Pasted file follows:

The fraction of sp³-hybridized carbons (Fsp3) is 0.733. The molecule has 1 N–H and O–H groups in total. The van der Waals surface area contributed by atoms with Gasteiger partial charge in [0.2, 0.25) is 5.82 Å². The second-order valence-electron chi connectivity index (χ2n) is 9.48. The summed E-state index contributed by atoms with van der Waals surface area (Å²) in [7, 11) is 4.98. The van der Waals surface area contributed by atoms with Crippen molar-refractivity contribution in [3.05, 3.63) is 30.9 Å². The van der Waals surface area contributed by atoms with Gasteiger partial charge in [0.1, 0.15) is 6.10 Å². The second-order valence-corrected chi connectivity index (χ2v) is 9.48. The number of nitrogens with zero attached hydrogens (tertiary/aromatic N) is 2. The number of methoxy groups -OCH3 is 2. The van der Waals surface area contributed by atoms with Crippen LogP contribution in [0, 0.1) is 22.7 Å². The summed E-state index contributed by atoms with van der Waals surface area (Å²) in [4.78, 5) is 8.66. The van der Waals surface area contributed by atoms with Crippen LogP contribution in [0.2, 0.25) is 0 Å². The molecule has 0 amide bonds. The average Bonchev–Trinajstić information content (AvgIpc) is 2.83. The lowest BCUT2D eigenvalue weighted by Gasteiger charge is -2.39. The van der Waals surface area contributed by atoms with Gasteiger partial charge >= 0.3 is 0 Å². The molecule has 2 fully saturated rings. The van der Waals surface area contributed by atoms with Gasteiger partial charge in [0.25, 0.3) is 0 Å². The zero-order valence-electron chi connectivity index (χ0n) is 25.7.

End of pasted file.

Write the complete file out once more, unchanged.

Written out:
The fraction of sp³-hybridized carbons (Fsp3) is 0.733. The molecule has 1 N–H and O–H groups in total. The van der Waals surface area contributed by atoms with Gasteiger partial charge in [0.2, 0.25) is 5.82 Å². The second-order valence-electron chi connectivity index (χ2n) is 9.48. The summed E-state index contributed by atoms with van der Waals surface area (Å²) in [7, 11) is 4.98. The van der Waals surface area contributed by atoms with Crippen molar-refractivity contribution in [3.05, 3.63) is 30.9 Å². The van der Waals surface area contributed by atoms with Gasteiger partial charge in [0.1, 0.15) is 6.10 Å². The second-order valence-corrected chi connectivity index (χ2v) is 9.48. The number of nitrogens with zero attached hydrogens (tertiary/aromatic N) is 2. The number of methoxy groups -OCH3 is 2. The van der Waals surface area contributed by atoms with Crippen LogP contribution in [0, 0.1) is 22.7 Å². The summed E-state index contributed by atoms with van der Waals surface area (Å²) in [4.78, 5) is 8.66. The van der Waals surface area contributed by atoms with Crippen LogP contribution in [0.2, 0.25) is 0 Å². The molecule has 0 amide bonds. The average Bonchev–Trinajstić information content (AvgIpc) is 2.83. The lowest BCUT2D eigenvalue weighted by Gasteiger charge is -2.39. The van der Waals surface area contributed by atoms with Gasteiger partial charge >= 0.3 is 0 Å². The molecule has 2 fully saturated rings. The van der Waals surface area contributed by atoms with Gasteiger partial charge in [0.25, 0.3) is 0 Å². The zero-order valence-electron chi connectivity index (χ0n) is 25.7.